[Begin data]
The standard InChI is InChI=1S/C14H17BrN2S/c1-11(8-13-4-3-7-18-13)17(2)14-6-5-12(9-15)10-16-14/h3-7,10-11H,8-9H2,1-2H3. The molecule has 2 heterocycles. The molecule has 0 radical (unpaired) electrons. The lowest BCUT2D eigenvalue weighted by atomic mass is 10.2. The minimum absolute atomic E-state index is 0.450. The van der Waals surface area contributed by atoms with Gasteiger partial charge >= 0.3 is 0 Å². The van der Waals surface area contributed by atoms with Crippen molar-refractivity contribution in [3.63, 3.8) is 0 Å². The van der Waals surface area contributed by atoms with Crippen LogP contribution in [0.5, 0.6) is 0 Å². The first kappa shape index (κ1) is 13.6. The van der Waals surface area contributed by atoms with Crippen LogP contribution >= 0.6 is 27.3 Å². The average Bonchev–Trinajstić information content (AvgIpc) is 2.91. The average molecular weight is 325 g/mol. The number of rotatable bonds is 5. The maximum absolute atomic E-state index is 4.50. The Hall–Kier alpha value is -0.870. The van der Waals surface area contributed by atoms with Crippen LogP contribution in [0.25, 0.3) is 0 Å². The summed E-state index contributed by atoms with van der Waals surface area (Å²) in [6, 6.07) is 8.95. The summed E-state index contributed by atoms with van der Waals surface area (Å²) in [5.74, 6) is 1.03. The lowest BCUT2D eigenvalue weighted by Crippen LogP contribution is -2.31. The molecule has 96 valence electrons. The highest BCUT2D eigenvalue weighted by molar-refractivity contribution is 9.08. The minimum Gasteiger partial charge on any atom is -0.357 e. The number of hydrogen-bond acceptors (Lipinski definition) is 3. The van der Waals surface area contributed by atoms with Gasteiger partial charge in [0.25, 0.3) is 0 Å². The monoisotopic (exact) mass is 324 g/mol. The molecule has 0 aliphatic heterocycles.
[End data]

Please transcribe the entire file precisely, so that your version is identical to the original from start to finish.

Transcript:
The standard InChI is InChI=1S/C14H17BrN2S/c1-11(8-13-4-3-7-18-13)17(2)14-6-5-12(9-15)10-16-14/h3-7,10-11H,8-9H2,1-2H3. The molecule has 2 heterocycles. The molecule has 0 radical (unpaired) electrons. The lowest BCUT2D eigenvalue weighted by atomic mass is 10.2. The minimum absolute atomic E-state index is 0.450. The van der Waals surface area contributed by atoms with Gasteiger partial charge >= 0.3 is 0 Å². The van der Waals surface area contributed by atoms with Crippen molar-refractivity contribution in [3.63, 3.8) is 0 Å². The van der Waals surface area contributed by atoms with Crippen LogP contribution in [0.5, 0.6) is 0 Å². The first kappa shape index (κ1) is 13.6. The van der Waals surface area contributed by atoms with Crippen LogP contribution >= 0.6 is 27.3 Å². The average Bonchev–Trinajstić information content (AvgIpc) is 2.91. The average molecular weight is 325 g/mol. The number of rotatable bonds is 5. The maximum absolute atomic E-state index is 4.50. The Hall–Kier alpha value is -0.870. The van der Waals surface area contributed by atoms with Crippen LogP contribution in [0.25, 0.3) is 0 Å². The summed E-state index contributed by atoms with van der Waals surface area (Å²) in [6, 6.07) is 8.95. The summed E-state index contributed by atoms with van der Waals surface area (Å²) in [5.74, 6) is 1.03. The lowest BCUT2D eigenvalue weighted by Crippen LogP contribution is -2.31. The molecule has 96 valence electrons. The highest BCUT2D eigenvalue weighted by molar-refractivity contribution is 9.08. The minimum Gasteiger partial charge on any atom is -0.357 e. The number of hydrogen-bond acceptors (Lipinski definition) is 3. The van der Waals surface area contributed by atoms with Gasteiger partial charge in [0.25, 0.3) is 0 Å². The monoisotopic (exact) mass is 324 g/mol. The molecule has 0 aliphatic heterocycles.